This new knowledge will have applicable value

The study results may reveal the influence of viruses on industrially crucial bacterial properties, such as growth rate, biofilm formation and production of bioactive compounds, as well as genetic stability and sporulation. Understanding how phages accomplish this manipulation will be crucial in the coming period, wherever new methods of bacterial control are needed. This may be followed by new approaches in biotechnology, i.e. virus oriented approaches which can be used to modify bacteria for the benefit of humans.

Prof. Nataša Poklar Ulrih, PhD, Dean of the Biotechnical Faculty, University of Ljubljana, said this about the research breakthrough made by Asst. Prof. Anna Dragoš, PhD: "To support innovative breakthroughs in the European Union, each year the European Research Council, which was founded by the European Commission, selects and finances projects of the best European researchers. We are proud that in 2021 an ERC project was also granted to a researcher of the Biotechnical Faculty, University of Ljubljana. I would like to congratulate our colleague Asst. Prof. Anna Dragoš, PhD, and wish her much success in her further research." On this occasion, Prof. Gregor Majdič, PhD, Chancellor of the University of Ljubljana, said: "The University of Ljubljana is proud of all our researchers. Asst. Prof. Anna Dragoš, PhD, whom I would like to sincerely congratulate for this enviable success, has proved that we can compete with the best in the world. The granting of an ERC project is therefore of utmost significance for the researcher and the University, as it clearly shows that we rank among the outstanding universities on the European scale."

Anna Dragoš-komoraPicture: Asst. Prof. Anna Dragoš, PhD, in the in the laboratory of the Biotechnical Faculty of the University of Ljubljana.  Photo: Željko Stavanić/IFP

"In 2018, when I first considered applying for a project with the ERC, I contacted the University of Ljubljana, whereupon I was immediately offered professional and financial support. In addition to materials, trainings and consultations, the University Research Activity Service also financed my preparations for the interview from its Development Fund. At this time as well, after the project has already been granted funding, their support in preparing for the start of the project has been invaluable," added Asst. Prof. Anna Dragoš, PhD, who is now the third researcher from the University of Ljubljana who has managed to acquire the prestigious ERC project. In 2011, the first Slovene ERC project was granted to a researcher in the field of meteorology, Prof. Nedjeljka Žagar, PhD; this was an ERC Starting Grant at the Faculty of Mathematics and Physics of the University of Ljubljana. And in 2016, Prof. Marta Verginella, PhD, of the Faculty of Arts, University of Ljubljana, acquired an ERC Advanced Grant. Since 2007, when the European Research Council started financing projects, six projects have thus been granted to researchers from the University of Ljubljana.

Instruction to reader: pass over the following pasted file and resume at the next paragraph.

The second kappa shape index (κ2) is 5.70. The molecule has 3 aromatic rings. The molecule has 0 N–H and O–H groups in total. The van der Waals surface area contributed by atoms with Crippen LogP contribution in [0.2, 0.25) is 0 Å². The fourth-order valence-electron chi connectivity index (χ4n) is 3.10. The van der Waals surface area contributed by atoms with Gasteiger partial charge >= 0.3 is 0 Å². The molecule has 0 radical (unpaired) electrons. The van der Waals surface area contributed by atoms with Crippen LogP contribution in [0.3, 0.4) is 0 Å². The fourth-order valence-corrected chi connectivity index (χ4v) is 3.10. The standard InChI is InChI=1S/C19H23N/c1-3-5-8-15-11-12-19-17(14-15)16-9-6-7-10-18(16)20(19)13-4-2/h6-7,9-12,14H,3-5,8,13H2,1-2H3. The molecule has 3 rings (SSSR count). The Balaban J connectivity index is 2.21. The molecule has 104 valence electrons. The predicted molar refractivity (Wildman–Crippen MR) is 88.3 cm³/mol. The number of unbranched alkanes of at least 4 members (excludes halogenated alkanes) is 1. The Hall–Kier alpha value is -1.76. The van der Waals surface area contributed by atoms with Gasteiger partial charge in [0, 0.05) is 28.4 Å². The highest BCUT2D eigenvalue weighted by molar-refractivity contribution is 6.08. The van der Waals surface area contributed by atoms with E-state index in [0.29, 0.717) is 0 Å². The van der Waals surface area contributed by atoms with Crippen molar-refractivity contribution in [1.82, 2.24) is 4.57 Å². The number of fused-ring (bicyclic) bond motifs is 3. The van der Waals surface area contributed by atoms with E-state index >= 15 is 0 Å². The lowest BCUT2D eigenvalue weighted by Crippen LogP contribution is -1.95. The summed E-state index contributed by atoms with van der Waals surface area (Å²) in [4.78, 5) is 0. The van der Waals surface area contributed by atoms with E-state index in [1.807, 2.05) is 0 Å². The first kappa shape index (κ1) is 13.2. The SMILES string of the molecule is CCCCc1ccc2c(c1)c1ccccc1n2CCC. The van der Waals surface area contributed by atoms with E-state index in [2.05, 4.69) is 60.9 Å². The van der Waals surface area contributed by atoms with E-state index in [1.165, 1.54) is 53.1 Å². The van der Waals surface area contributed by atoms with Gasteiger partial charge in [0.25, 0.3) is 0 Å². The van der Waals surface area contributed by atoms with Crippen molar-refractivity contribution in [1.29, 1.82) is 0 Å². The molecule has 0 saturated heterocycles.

About Asst. Prof. Anna Dragoš, PhD

Asst. Prof. Anna Dragoš, PhD, was born in 1985 in Poland. She graduated from the University of Wroclaw in 2009 and received her PhD five years later at the Biotechnical Faculty, University of Ljubljana. For over six years, she was active abroad (at the Institute of Immunology and Experimental Therapy of the Polish Academy of Science, the Friedrich Schiller University in Jena, and the Technical University of Denmark). She has won several prestigious scholarships, e.g. the Alexander von Humboldt Fellowship and the H.C. Oersted Fellowship, and has published her research results in prestigious journals (Nature Microbiology, Current Biology, Nature Communications, ISME J or PNAS). She returned to Slovenia in April 2021 as project leader for the ARRS Complementary Scheme. Last year, she also became the University of Ljubljana’s representative for the project EUTOPIA Young Leaders Academy. Her scope of interest primarily comprises basic research in the field of bacterial viruses. She is employed by the Biotechnical Faculty, University of Ljubljana, at the Department of Microbiology, as a member of the Chair of Microbial Ecology and Physiology.  

Anna Dragoš-portretAsst. Prof. Anna Dragoš, PhD. Photo: Željko Stavanić/IFP

European Research Council

The European Research Council was founded by the European Commission to provide funding for excellent researchers and their research teams conducting breakthrough or high-risk studies which bear the promise of new fundamental knowledge. ERC calls are characterised by promoting pioneering studies, i.e. those fundamental studies which may lead to significant discoveries and, in the following stages, also to applied studies and practical innovations relevant for Europe’s competitiveness. More information can be found at the following  link.